Reader: Corporate’s ‘green’ put us in the red

[Classic ‘green’ car: 2009 Prius, about $23,000]

Anonymous@11:08 writes today in Real Time Comments about replacing the publisher’s car — when it’s only two years old. “Now, we need to buy him a ‘green’ car. Buying a ‘green’ car was a directive from Corporate. When we told them that they did not offer ‘green’ cars in what we needed — circulation trucks — we were told to find a way to buy one ‘because we have . . . (to) spend the money.’ So, now we are replacing a nice two-year-old car with a ‘green’ car. The answer will be: ‘Well, that comes from a different account.’ Can someone — without venting, or trashing Gannett — really explain this logic?”

Join the debate, in the original post.

[Image: Toyota]

14 Responses to “Reader: Corporate’s ‘green’ put us in the red”

  1. Anonymous Says:

    I think you will find that every corporation — for tax purposes — budgets “capital expenditures” each year. These are hard assets: buildings, presses, trucks, etc., that have predetermined shelf life and produce depreciation.

    Perhaps an accountant in our midst could explain than better.

  2. Anonymous Says:

    Yes, I’d like to know why you HAVE to spend every penny in each bucket? Why not say, “That 2-year-old car is fine, so let’s put the $25,000 we don’t really need to spend on a green car into the salaries bucket (to give raises to the people still here who are doing the work of 2+ people)”?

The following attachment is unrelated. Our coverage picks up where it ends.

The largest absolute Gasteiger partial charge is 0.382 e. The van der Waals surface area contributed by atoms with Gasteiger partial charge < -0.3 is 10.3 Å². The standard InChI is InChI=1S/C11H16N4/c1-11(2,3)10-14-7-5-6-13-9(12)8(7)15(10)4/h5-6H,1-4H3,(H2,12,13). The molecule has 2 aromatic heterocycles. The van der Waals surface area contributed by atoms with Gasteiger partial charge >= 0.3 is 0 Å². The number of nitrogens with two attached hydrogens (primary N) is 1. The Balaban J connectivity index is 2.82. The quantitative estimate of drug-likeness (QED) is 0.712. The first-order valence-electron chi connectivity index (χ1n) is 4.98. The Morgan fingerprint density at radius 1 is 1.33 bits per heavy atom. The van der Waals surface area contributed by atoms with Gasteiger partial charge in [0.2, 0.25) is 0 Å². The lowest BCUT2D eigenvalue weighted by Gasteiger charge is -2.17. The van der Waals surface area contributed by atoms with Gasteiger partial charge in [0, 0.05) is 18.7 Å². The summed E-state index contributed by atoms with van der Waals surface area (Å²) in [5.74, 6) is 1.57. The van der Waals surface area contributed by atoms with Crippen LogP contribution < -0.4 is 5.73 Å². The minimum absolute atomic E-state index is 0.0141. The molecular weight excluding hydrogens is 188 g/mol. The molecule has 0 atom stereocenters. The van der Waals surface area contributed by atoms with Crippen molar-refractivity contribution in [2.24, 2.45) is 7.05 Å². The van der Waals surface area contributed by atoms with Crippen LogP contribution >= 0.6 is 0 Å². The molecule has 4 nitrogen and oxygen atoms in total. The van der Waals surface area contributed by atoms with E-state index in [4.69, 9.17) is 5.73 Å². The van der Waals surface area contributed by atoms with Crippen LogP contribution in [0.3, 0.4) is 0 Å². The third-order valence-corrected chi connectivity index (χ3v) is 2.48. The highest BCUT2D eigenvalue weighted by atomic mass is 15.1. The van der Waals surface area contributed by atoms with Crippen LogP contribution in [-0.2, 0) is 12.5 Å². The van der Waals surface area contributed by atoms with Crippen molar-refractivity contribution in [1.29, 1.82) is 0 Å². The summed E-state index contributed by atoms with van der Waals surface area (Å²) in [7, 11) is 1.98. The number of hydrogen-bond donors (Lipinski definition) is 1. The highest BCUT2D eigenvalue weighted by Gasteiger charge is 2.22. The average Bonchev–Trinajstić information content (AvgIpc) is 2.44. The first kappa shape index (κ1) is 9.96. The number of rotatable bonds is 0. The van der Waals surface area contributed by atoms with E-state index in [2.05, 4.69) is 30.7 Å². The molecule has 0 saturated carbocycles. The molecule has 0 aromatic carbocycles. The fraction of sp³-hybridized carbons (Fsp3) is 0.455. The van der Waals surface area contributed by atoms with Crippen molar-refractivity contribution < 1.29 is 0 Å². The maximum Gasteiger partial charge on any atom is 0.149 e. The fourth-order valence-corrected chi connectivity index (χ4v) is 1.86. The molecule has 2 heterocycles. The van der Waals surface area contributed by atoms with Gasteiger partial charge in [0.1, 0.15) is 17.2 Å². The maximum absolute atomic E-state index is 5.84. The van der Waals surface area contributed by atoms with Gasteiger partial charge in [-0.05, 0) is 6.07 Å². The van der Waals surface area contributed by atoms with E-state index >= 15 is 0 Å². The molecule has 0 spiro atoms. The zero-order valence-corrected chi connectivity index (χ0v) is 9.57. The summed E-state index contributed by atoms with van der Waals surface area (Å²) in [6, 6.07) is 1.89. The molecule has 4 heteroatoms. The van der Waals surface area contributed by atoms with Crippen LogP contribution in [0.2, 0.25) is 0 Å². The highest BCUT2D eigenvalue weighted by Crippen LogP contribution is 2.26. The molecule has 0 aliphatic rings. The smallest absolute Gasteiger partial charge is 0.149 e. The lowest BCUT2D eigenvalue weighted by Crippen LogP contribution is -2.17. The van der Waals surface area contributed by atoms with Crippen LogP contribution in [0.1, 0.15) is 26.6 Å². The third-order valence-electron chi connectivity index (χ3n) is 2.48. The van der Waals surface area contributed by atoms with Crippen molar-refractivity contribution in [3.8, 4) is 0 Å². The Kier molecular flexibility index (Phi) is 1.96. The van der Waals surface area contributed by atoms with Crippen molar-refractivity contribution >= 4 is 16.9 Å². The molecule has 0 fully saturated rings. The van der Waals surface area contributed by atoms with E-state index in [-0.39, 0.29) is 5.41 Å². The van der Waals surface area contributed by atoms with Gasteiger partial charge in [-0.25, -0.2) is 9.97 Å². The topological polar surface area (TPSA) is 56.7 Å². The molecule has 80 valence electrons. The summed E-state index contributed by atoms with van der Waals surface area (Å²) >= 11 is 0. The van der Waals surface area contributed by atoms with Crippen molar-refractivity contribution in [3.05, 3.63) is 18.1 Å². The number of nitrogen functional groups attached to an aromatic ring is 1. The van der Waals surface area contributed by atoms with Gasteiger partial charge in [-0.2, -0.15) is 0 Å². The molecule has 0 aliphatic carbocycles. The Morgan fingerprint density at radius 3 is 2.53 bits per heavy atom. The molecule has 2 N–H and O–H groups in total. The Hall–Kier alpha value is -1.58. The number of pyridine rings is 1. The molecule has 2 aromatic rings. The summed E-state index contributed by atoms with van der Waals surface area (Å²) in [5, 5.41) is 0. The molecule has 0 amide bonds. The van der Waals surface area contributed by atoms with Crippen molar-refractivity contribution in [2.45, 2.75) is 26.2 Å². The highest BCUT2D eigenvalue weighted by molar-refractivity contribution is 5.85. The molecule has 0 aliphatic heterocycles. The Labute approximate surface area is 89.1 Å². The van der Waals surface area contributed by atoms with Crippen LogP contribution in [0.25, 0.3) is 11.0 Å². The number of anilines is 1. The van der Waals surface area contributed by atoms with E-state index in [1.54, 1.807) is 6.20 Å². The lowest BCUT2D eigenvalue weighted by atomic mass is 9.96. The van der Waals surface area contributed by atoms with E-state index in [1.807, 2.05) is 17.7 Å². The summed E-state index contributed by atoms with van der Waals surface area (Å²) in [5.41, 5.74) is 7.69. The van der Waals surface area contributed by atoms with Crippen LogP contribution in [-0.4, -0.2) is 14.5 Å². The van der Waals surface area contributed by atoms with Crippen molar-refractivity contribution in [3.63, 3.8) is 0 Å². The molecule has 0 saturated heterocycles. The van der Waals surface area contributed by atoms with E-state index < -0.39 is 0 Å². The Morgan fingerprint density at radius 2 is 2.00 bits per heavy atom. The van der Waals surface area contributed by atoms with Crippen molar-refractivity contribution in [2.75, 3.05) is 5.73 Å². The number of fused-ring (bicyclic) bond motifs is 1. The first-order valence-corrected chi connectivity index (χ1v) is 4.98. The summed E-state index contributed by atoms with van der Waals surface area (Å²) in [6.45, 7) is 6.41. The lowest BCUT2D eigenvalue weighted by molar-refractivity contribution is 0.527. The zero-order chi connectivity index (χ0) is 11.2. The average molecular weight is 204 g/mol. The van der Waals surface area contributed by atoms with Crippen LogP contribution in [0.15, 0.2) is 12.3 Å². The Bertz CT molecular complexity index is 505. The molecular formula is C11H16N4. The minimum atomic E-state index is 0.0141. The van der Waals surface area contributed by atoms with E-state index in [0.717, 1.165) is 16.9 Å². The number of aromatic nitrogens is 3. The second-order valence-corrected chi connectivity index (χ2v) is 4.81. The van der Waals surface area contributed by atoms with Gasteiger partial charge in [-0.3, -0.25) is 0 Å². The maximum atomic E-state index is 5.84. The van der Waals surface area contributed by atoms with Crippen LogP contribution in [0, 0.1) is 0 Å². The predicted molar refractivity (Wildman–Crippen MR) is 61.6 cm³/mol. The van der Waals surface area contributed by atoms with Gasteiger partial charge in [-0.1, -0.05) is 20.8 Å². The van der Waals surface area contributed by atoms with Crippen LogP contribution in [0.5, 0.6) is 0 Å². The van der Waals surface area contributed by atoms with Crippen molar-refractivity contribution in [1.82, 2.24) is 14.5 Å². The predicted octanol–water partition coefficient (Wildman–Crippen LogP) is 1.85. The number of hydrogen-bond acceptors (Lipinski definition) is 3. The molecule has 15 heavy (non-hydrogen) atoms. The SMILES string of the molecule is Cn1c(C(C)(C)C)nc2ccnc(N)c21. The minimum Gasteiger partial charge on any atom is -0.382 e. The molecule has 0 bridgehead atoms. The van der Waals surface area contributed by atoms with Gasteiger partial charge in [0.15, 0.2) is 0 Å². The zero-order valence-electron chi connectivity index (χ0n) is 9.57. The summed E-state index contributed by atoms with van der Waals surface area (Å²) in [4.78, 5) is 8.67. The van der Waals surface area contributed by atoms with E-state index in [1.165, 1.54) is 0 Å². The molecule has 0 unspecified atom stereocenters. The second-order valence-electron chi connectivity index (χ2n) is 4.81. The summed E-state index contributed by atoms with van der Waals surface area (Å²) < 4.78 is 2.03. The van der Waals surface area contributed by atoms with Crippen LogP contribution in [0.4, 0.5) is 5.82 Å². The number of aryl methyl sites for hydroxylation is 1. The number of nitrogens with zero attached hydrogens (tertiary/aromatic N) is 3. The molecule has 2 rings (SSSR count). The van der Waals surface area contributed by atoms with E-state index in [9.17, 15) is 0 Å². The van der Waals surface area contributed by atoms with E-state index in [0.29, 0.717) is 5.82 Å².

3. Anonymous Says:

    You folks just don’t get it…and you never will…most newspapers have lost almost 50% of their profit in the past 2-3 years…you can not continue to spend at previous levels as when the ad revenues were rolling in….most newspapers still have payrolls that make up almost 45-48% of the TOTAL expenses…you can not have the infrastructure and number of employees on the payroll that you did in the good old days….I see little if any ideas on this site that recommends how to turn things around and bring in the ad dollars…not in the traditional newspaper, or from the digital side…so if the income is not there, you can not have a business model that is leverage by expenses that were supported by revenue segments that have tanked…specifically, cars and homes and jobs…even the traditionally strong retail segments of newspapers are hurting…these are the Dillards, Penneys, Cellular, furniture, and electronic like Best Buy and Circuit City…these “normal” stores are getting killed by the internet…look at the profits for past quarter…down 30-50 percent.